Last night, Kelly and I went to see Chick Corea and his new band Touchtone at the Ferst Center for the Arts at Georgia Tech. I have been a HUGE fan of Chick for decades (I saw him in a small club in LA over 30 years ago) and have a number of his albums. My expectations of what I was going to see, however, were not fulfilled — they were exceeded with surprise!
As the band took the stage, he announced that the audience should be ready to hear all new music, and nothing we had ever heard from him before. OK,cool. But what? He wasted no time in blowing us all out of our seats with a 30 minute improvisation interspersed with Spanish flamenco and Moroccan overtones. His new collaborators are a global group: Jorge Pardo on flute and sax (ouytstanding!), Carles Benavent on bass (played as I had never heard it before!), Rubem Dantas on all manner of percussion, and a long-time FACOC (friend and collaborator of Corea) Tom Brechtlein on drums. Astounding,but wait,there’s more.
The next set began sweetly with Chick tinkling the piano keys in his familiar fashion his fans would recognize immediately; but shortly this piece too evolved into a broader tone poem again eliciting African and Spanish overtones. Halfway thru the piece, a tall, gorgeous, exotic woman glided in from the wings, dressed all in black silk with a massive fringed shawl, who undulated around the stage finally dancing near the stage in front of the band on a dull back hardwood rectangle. Yes, she was a Spanish flamenco (later introduced as Auxi Fernandez) who delighted us by vibrating her feet with incredible speed, while floating the shawl as if it was impervious to the gravity she used below. Another 30 minute piece ensued.
An all percussion piece was next, with the entire band clapping, snapping their fingers, playing their bodies, or just pounding on something (both genuine as well as fabricated instruments. Amazing, as a melody emerges from the colophony. Wow.
Several more pieces are played, with a variety of styles interspaced within them: rock, jazz, blues, electronica, folk, and world music. From time to time, Auxi would suddenly appear to slither around the stage, pausing occasionally to stutter her toes and heels to the rhythms.
After two hours of absolutely astounding musical performance, he and his group left the stage, only to be summoned back by the 5 minute standing ovation from the crowd. I have been to many concerts, and bands use their finish as a way to elicit an encore or two. Only Chick and Rubem returned however. Chick explained a little of the history of the strange item Rubem was holding, saying it was an ancient descendent of the piano. Rubem began to play it, shortly joined by Chick on the piano, playing it with his fingers on the strings of the 9″ grand, not through the keys.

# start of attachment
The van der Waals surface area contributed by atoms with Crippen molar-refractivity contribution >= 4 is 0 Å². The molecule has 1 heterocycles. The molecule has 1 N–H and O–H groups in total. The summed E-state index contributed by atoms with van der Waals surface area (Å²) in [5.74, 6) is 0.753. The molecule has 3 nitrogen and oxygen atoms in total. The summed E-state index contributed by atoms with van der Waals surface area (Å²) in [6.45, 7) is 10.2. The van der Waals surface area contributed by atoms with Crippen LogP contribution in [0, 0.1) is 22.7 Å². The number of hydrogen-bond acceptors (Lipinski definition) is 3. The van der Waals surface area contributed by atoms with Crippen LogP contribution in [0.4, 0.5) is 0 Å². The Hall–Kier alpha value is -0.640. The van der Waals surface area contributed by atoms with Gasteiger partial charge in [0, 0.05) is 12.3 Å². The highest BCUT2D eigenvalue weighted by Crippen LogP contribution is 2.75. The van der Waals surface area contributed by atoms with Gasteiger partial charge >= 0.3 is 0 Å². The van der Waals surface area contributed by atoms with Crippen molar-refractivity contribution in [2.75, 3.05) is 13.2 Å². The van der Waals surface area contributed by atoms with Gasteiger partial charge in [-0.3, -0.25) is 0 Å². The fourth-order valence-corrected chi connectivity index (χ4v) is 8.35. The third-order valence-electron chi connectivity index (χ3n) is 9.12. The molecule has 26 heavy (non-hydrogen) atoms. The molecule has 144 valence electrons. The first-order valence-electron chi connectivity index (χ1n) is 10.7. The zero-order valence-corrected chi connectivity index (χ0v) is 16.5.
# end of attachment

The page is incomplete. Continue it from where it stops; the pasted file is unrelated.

Very slowly, band members would wander onto the stage, apparently listening and grooving with the sound, and then going to their instruments to join in. Encores are usually 10 minutes or so, after which the band manipulates another (sometimes). Chick’s went on for 45 minutes. In addition, it APPEARED to almost be totally improvised, with band members joining in and then dropping out, walking around the stage, or picking up another’s instrument and joining in for a while. Much of the crowd stayed on their collective feet, and joined in by clapping, yelling out, or humming if commanded by the stage.
I dare say that the majority of the audience “got it”; however, some (blue hairs, and young mothers with thier weak husbands in tow) left at the ovation. The encore was worth the price of admission.
I browsed the Chick Corea website (http://www.chickcorea.com/) to see if there was any semblance of this kind of performance on CD, but sampling his recent releases doesn”t approach the energy I heard last night.
SIDEBAR: Marcus, you have missed him (he was in Berkeley on 3/11) and he is nowhere near Monroe or Montpellier on this tour,bummer for you.